"Stop digging."

Jonathan Lighter wuxxmupp2000 at GMAIL.COM
Tue Oct 12 12:56:07 UTC 2010

While "making a splash" is always good, in my experience "making waves"
always suggests trouble or at least annoyance for somebody somewhere.

Or it used to.  It is possible that many younger speakers now interpret both
phrases as positive.


On Mon, Oct 11, 2010 at 10:24 PM, Garson O'Toole
<adsgarsonotoole at gmail.com>wrote:

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> Sender:       American Dialect Society <ADS-L at LISTSERV.UGA.EDU>
> Poster:       Garson O'Toole <adsgarsonotoole at GMAIL.COM>
> Subject:      Re: "Stop digging."
> -------------------------------------------------------------------------------
> Victor Steinbok wrote
> >  It does not sound like "intermediate"--more likely euphemistic, as
> > PBDN was a "polite" paper.
> I agree, Victor, that the phrase "trouble up to your neck" might have
> been constructed as a euphemistic description of the situation in the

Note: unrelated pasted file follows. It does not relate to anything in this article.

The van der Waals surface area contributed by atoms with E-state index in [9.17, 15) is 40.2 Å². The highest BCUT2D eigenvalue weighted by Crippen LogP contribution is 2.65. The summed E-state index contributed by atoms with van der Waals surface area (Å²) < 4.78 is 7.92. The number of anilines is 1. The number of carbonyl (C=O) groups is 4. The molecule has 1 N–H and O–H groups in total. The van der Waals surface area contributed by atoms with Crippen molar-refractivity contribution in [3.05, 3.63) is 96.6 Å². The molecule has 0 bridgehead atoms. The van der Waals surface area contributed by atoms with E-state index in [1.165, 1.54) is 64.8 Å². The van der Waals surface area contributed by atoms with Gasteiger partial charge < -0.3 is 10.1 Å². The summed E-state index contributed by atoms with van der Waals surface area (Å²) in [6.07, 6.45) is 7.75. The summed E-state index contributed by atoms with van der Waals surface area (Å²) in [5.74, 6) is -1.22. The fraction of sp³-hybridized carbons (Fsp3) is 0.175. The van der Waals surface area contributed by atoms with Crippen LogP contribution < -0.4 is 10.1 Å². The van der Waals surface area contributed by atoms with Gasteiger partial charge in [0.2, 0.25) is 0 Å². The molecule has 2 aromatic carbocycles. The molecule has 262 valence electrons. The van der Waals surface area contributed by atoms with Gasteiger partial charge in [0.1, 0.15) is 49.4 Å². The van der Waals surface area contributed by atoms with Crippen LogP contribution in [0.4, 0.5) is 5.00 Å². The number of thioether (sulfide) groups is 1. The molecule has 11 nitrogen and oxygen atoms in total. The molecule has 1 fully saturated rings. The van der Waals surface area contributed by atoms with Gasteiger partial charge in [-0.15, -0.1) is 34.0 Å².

> scatological joke.
> The 1941 citation given in the Yale Book of Quotations for "Don't make
> waves" appears in a nationally distributed newspaper column called
> "Baering Down On the News" by Arthur "Bugs" Baer. The 1939 cite I
> mentioned above was written by the same columnist, and he may have
> been important in popularizing the sanitized scenario and phrase.
> Cite: 1941 January 6, The Washington Post Baering Down On the News by
> Arthur "Bugs" Baer, [Distributed by International News Service], Page
> 17, Column 4, Washington, D.C.
> I still follow my old formula for not aggravating the inevitable. When
> you are in trouble to your neck don't make waves.
> Cite: 1939 February 2, Palm Beach Daily News, Baering Down On the News
> by Arthur "Bugs" Baer, Page 1, Column 2, Palm Beach, Florida. (Google
> News Archive)
> Here's a little thing we learned that the boys over there might use.
> When you're in trouble up to your neck don't make waves.
> Of course, there are also many examples where making waves and making
> a splash is depicted positively.
> Garson
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